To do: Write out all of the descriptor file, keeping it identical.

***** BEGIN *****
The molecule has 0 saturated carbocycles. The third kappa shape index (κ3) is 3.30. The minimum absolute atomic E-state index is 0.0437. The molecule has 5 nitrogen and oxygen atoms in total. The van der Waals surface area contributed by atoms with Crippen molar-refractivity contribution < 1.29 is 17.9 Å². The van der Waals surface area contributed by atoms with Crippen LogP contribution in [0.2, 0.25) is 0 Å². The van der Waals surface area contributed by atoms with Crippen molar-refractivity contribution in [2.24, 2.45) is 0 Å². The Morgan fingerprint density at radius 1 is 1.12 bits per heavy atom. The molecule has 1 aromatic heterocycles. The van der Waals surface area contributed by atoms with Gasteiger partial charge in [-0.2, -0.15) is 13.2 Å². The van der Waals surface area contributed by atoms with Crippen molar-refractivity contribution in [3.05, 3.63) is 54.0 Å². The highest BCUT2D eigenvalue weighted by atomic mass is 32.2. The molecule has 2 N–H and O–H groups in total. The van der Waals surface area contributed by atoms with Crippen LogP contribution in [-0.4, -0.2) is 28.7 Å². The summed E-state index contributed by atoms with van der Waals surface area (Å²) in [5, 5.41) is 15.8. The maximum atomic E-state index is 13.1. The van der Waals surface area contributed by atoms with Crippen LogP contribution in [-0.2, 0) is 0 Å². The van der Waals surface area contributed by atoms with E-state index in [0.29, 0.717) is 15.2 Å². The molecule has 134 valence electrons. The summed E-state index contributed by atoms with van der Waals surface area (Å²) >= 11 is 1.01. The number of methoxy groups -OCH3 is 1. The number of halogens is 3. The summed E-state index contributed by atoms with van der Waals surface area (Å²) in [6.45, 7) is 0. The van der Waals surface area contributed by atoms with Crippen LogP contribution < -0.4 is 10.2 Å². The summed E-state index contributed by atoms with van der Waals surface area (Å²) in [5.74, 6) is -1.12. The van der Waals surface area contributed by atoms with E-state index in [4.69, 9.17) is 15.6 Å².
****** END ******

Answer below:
The molecule has 0 saturated carbocycles. The third kappa shape index (κ3) is 3.30. The minimum absolute atomic E-state index is 0.0437. The molecule has 5 nitrogen and oxygen atoms in total. The van der Waals surface area contributed by atoms with Crippen molar-refractivity contribution < 1.29 is 17.9 Å². The van der Waals surface area contributed by atoms with Crippen LogP contribution in [0.2, 0.25) is 0 Å². The van der Waals surface area contributed by atoms with Crippen molar-refractivity contribution in [2.24, 2.45) is 0 Å². The Morgan fingerprint density at radius 1 is 1.12 bits per heavy atom. The molecule has 1 aromatic heterocycles. The van der Waals surface area contributed by atoms with Gasteiger partial charge in [-0.2, -0.15) is 13.2 Å². The van der Waals surface area contributed by atoms with Crippen molar-refractivity contribution in [3.05, 3.63) is 54.0 Å². The highest BCUT2D eigenvalue weighted by atomic mass is 32.2. The molecule has 2 N–H and O–H groups in total. The van der Waals surface area contributed by atoms with Crippen LogP contribution in [-0.4, -0.2) is 28.7 Å². The summed E-state index contributed by atoms with van der Waals surface area (Å²) in [5, 5.41) is 15.8. The maximum atomic E-state index is 13.1. The van der Waals surface area contributed by atoms with Crippen LogP contribution in [-0.2, 0) is 0 Å². The van der Waals surface area contributed by atoms with E-state index in [0.29, 0.717) is 15.2 Å². The molecule has 134 valence electrons. The summed E-state index contributed by atoms with van der Waals surface area (Å²) >= 11 is 1.01. The number of methoxy groups -OCH3 is 1. The number of halogens is 3. The summed E-state index contributed by atoms with van der Waals surface area (Å²) in [6.45, 7) is 0. The van der Waals surface area contributed by atoms with Crippen LogP contribution < -0.4 is 10.2 Å². The summed E-state index contributed by atoms with van der Waals surface area (Å²) in [5.74, 6) is -1.12. The van der Waals surface area contributed by atoms with E-state index in [4.69, 9.17) is 15.6 Å².